Similarly, Palestinian nationalism had strongly leftist dynamics in the mid-twentieth century. From the late 1960s, two of the largest parties in the umbrella Palestine Liberation Organisation (PLO) were the Popular Front for the Liberation of Palestine (PFLP) and the Democratic Front for Liberation of Palestine (DFLP). Both adhered to Marxist-Leninist ideologies and promoted the notion of Palestinian liberation through full political and economic revolution. The parties’ leaders were not only secular, but were avowed atheists from Christian backgrounds; the PFLP’s George Habash had sung in his church choir as a young boy, while DFLP founder Nayef Hawatmeh had been raised in a Catholic family. In other words, they were as far removed from political Islam as possible.
This is not to say that leftist ideas subsumed Palestinian politics entirely at this time. Arafat’s Fatah, the largest Palestinian party, always distanced itself from explicitly leftist ideologies – and as the opening quotation shows, Arafat himself was not afraid to draw on religion when addressing certain audiences. Yet nor was Fatah a religious party; its ideology was simply that of Palestinian nationalism, and ideas – religious or otherwise – were incorporated or rejected based on whether they appeared to serve the national cause.
For much of the twentieth century, then, political Islam was marginal to the Palestinian nationalist movement. It was only at the end of the century that this started to change, with the creation of Palestinian Islamic Jihad in 1981 and then Hamas in 1987. The latter became a particularly significant force, winning parliamentary elections in 2006 and taking power in Gaza the following year. With its name taken from the Arabic acronym for ‘Islamic Resistance Movement’, Hamas’ discourse explicitly fuses Palestinian nationalism with political Islam. The party has positioned itself as the clean God-fearing alternative to the secular corrupt PLO, and even cited secularism as the reason for Palestinian defeats; its first communiqué proclaimed ‘Islam as the alternative and the solution.’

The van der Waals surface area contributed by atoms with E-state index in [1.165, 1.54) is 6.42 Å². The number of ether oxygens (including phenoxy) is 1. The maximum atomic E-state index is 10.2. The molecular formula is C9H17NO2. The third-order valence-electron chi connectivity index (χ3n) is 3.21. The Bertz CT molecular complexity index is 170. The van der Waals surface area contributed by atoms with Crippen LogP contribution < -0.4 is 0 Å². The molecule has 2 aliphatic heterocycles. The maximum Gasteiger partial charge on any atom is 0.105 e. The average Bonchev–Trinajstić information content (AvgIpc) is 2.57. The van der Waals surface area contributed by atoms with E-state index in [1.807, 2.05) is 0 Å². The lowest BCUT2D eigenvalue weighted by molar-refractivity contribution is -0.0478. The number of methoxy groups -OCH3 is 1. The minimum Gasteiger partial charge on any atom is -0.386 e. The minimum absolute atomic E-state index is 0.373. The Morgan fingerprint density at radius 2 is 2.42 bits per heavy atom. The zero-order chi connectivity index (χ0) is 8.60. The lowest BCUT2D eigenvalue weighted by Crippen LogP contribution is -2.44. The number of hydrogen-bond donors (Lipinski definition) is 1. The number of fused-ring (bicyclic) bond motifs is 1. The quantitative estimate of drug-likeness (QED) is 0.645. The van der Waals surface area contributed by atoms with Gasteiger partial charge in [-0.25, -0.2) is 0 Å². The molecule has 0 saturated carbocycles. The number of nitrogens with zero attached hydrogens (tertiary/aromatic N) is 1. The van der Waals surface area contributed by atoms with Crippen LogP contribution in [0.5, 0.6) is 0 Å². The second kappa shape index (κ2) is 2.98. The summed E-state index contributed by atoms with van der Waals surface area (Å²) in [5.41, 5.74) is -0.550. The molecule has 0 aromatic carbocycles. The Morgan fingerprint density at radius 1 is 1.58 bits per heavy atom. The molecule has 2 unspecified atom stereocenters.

Religious politics have also been on the rise in Israel in recent decades. The first significant shift came in the 1977 national election, which saw Labor lose its long-running monopoly as Menachem Begin’s right-wing Likud Party swept to power, buoyed by religious support. In more recent decades, the Israeli religious-nationalist movement has continued to grow, due in part to the higher birth-rates among religious communities. Studies have found that religious observance among Israeli Jews is increasing, as religious Zionists make up an increasingly large proportion of the Israeli army.
The historical trajectories of religious politics in both Israel and Palestine pose considerable challenges to conventional assumptions about the region. Not only do these histories undermine presumptions that the conflict is inherently religious, but they also reveal surprising alignments between the two sides. Both had secular roots in the late nineteenth and early twentieth centuries; both became aligned with leftist ideas in the mid-twentieth century; and both saw the rise of religious politics in the century’s closing decades. These trajectories thus expose the complex historical dimensions of Israeli and Palestinian politics – a history which remains crucial for understanding the region today.
About the author
Anne Irfan is a PhD candidate in International History at LSE, and a Teaching Fellow in Middle Eastern History at the University of Sussex. Her research looks at the history of Palestinian nationalism among refugee camp communities across the Middle East. Email: firstname.lastname@example.org
Note: This piece gives the views of the author, and not the position of the LSE Religion and Global Society blog, nor of the London School of Economics.